"It's . . . different," Walker says at last. But is it art? "Not," he says finally, "to me." And not to many others who live and work near the Shoe House, a local landmark that has drawn tourists--and questions--ever since Tyree Guyton, a Detroit artist specializing in urban junkscapes, created it in August 1996.

"I don't have any idea what to think about it," says Burlie Burnett, a mechanic who works nearby. Upon reflection, however, he comes up with a position: "They should tear it down."

Such disparaging comments, of course, don't disqualify the Shoe House as art. "If all the art in museums were put up for public vote, there would be very few things left in museums," says Seymour Rosen, who heads a nonprofit group dedicated to saving folk art.

Beyond its in-your-face insistence that art can bloom in the most unlikely of contexts, the Shoe House is intended to symbolize diverse people coming together in harmony. Each sole represents a soul. Art experts aren't sure that message comes across, but they delight in the whimsy and color of the place nonetheless.

"Fabulous," Lyndel King, chief curator of the Weisman Art Museum, calls it. "A piece of wacky, eccentric folk art."

Wacky, eccentric junk is more like it, Ying Vang responds. And although he's no curator, his opinion matters. That's because Vang bought the Shoe House last month, after it had sat on the market for more than a year. He immediately announced plans to redecorate. "It might look good to someone else," he says, "but not to me."

A Hmong immigrant who believes shoes belong on feet, Vang finds it odd that someone can tack penny loafers and bedroom slippers on a turn-of-the-century Craftsman house and call it art. He plans to rent the house, and figures tenants can do without shoelaces rapping on the windows and the musty smell of old leather after rain. As soon as he can get a ladder and a crowbar, he vows, the Shoe House will be unshod.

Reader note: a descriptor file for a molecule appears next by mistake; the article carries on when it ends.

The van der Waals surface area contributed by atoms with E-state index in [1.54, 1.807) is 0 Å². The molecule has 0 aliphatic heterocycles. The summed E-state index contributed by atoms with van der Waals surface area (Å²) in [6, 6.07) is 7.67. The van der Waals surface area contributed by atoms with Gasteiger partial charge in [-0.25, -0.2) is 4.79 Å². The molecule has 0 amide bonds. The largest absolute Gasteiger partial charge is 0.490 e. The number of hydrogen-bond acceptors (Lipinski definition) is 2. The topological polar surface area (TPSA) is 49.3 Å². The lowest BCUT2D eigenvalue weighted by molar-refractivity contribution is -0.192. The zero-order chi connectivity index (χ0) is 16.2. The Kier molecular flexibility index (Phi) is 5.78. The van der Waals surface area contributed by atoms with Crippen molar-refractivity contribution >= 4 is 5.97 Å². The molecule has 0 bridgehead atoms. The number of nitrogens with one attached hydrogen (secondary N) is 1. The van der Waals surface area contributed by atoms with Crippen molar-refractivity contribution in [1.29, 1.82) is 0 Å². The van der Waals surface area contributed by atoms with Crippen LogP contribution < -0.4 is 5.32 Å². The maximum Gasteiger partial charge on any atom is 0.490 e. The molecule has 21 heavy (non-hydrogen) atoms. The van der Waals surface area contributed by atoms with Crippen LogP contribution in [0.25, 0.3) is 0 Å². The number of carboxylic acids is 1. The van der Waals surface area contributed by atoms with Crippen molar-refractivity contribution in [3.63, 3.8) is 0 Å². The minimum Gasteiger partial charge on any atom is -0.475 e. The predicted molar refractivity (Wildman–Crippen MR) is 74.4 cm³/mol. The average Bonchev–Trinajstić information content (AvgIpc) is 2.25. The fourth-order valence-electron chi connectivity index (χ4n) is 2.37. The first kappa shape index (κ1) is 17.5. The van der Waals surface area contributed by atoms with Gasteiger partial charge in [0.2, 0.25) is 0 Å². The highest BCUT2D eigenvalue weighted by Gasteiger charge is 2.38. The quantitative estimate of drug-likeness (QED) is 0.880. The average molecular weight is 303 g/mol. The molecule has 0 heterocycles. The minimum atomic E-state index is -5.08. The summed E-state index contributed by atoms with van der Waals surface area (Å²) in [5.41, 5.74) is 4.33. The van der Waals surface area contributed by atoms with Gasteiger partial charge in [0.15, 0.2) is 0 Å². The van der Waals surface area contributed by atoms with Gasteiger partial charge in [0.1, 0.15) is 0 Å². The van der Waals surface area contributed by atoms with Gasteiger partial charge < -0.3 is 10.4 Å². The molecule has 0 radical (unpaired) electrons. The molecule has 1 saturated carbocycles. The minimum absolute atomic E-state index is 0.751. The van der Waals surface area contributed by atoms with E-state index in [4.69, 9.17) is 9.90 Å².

Guyton's fans say they're disappointed to be losing the Shoe House, as the city of Detroit recently demolished several of the artist's other works: abandoned buildings decorated with painted polka dots and encrusted with cast-offs.

Guyton, 43, is suing Detroit for his loss. He doesn't plan similar action in St. Paul, however, as the Shoe House was never intended to be permanent. Guyton decorated the house on commission from the Minnesota Mus. of American Art at the invitation of the owner. He hoped the project could set a precedent in urban centers around the country.

Folk art lovers from far-flung cities did make sole-searching pilgrimages to the Shoe House. But it never became a catalyst for urban renewal, even in its own neighborhood. Locals say drug pushers and prostitutes still haunt the fraying streets around the Shoe House. Having fabled art--or junk--hasn't done much to stop the stabbings and the shootings and the babies born in parking lots. So, although he appreciates the Shoe House as a "conversation piece," neighbor Bob Schilling figures the area can do without it. "It's already served its purpose," he says. "Whatever that was."